First France banned burqas, now other “free” countries are starting to infringe upon the rights of Muslim women. Recently, Canada passed a law saying Muslim women who wear the niqab or other face-covering veils must remove them in front of everyone while they take the oath of Canadian citizenship.
So why do Muslim women need to remove their veils to become citizens? According to Immigration Minister Jason Kenney, it’s a matter of principle.
“This is not simply a practical measure. It is a matter of deep principle that goes to the heart of our identity and our values of openness and equality,” he said.
“The citizenship oath is a quintessentially public act. It is a public declaration that you are joining the Canadian family and it must be taken freely and openly.”
I guess wearing a veil prevents women from “freely and openly” expressing their desire to become Canadian citizens. Or perhaps Canada is starting to buy into the lie that Muslims are scary? Who knows.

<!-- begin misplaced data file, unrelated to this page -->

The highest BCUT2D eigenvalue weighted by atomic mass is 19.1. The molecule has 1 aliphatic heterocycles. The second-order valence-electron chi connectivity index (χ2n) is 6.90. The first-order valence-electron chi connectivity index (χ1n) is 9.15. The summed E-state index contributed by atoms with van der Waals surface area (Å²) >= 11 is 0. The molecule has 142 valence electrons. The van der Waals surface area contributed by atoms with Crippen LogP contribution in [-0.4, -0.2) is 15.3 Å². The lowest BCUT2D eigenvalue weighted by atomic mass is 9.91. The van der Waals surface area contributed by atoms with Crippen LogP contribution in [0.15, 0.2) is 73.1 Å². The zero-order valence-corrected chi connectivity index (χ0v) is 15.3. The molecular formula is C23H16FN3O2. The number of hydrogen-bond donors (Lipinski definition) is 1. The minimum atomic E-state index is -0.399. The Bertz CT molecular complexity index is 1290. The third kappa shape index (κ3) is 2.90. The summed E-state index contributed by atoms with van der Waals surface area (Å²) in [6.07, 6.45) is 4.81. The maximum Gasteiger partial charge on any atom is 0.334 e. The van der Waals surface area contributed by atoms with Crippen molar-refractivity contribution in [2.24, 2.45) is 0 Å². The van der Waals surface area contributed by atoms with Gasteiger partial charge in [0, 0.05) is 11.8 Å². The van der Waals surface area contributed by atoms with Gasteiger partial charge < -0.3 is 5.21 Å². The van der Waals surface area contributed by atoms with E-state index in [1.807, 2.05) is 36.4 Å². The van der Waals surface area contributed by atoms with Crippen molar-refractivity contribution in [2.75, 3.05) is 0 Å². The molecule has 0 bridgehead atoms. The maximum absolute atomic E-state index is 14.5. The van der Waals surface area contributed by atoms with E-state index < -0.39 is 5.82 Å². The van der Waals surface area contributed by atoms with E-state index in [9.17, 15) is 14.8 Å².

Apparently, the new stipulation was hastily put in place after a conservative government official witnessed a citizenship ceremony in which four Muslim women in full burqas and veils took the oath of citizenship. After wondering if it was “illicit” and watching the women leave in a car with a man with New York license plates (which, isn’t unusual considering New York is about 100 mils away), Conservative MP Wladyslaw Lizon began working to change things.
Opponents of the rule feel it forces women to choose between their religious convictions and their desire to be citizen without giving a valid reason for doing so. And many feel the new stipulation is politically motivated.
What’s ironic is that the push to limit the rights of Muslims to express their religious views in the way they see fit is increasing becoming an issue in countries that purport themselves to be “free” and tolerant of everyone.